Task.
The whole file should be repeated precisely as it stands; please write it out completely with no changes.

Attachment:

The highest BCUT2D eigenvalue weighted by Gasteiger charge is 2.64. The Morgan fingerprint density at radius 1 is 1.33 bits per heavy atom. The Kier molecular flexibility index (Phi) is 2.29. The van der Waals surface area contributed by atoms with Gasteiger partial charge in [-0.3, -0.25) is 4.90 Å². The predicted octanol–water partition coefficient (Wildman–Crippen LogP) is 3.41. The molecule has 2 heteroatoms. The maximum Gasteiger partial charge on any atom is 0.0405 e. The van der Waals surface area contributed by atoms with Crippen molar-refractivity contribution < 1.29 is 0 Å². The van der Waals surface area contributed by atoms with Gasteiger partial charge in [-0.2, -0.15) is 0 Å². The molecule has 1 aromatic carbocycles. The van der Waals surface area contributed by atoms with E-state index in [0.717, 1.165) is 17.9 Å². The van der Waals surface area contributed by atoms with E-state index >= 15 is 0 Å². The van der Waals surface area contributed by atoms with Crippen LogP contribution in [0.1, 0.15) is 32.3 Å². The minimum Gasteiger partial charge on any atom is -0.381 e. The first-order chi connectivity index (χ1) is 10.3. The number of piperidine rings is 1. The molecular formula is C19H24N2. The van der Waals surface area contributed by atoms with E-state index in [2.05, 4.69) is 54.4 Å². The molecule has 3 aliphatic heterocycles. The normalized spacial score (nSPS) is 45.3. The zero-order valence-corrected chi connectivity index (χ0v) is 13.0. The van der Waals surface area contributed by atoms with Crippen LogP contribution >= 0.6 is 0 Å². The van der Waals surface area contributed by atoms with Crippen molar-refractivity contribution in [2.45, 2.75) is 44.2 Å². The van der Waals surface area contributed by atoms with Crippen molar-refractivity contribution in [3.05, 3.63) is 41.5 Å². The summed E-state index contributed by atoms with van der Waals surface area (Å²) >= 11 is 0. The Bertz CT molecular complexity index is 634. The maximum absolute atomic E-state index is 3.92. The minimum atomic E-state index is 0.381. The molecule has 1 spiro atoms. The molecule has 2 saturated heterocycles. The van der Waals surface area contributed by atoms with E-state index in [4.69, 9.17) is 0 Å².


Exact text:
The highest BCUT2D eigenvalue weighted by Gasteiger charge is 2.64. The Morgan fingerprint density at radius 1 is 1.33 bits per heavy atom. The Kier molecular flexibility index (Phi) is 2.29. The van der Waals surface area contributed by atoms with Gasteiger partial charge in [-0.3, -0.25) is 4.90 Å². The predicted octanol–water partition coefficient (Wildman–Crippen LogP) is 3.41. The molecule has 2 heteroatoms. The maximum Gasteiger partial charge on any atom is 0.0405 e. The van der Waals surface area contributed by atoms with Crippen molar-refractivity contribution < 1.29 is 0 Å². The van der Waals surface area contributed by atoms with Gasteiger partial charge in [-0.2, -0.15) is 0 Å². The molecule has 1 aromatic carbocycles. The van der Waals surface area contributed by atoms with E-state index in [0.717, 1.165) is 17.9 Å². The van der Waals surface area contributed by atoms with E-state index >= 15 is 0 Å². The van der Waals surface area contributed by atoms with Crippen LogP contribution in [0.1, 0.15) is 32.3 Å². The minimum Gasteiger partial charge on any atom is -0.381 e. The first-order chi connectivity index (χ1) is 10.3. The number of piperidine rings is 1. The molecular formula is C19H24N2. The van der Waals surface area contributed by atoms with E-state index in [2.05, 4.69) is 54.4 Å². The molecule has 3 aliphatic heterocycles. The normalized spacial score (nSPS) is 45.3. The zero-order valence-corrected chi connectivity index (χ0v) is 13.0. The van der Waals surface area contributed by atoms with Crippen LogP contribution >= 0.6 is 0 Å². The van der Waals surface area contributed by atoms with Crippen molar-refractivity contribution in [2.45, 2.75) is 44.2 Å². The van der Waals surface area contributed by atoms with Crippen molar-refractivity contribution in [3.05, 3.63) is 41.5 Å². The summed E-state index contributed by atoms with van der Waals surface area (Å²) >= 11 is 0. The Bertz CT molecular complexity index is 634. The maximum absolute atomic E-state index is 3.92. The minimum atomic E-state index is 0.381. The molecule has 1 spiro atoms. The molecule has 2 saturated heterocycles. The van der Waals surface area contributed by atoms with E-state index in [4.69, 9.17) is 0 Å².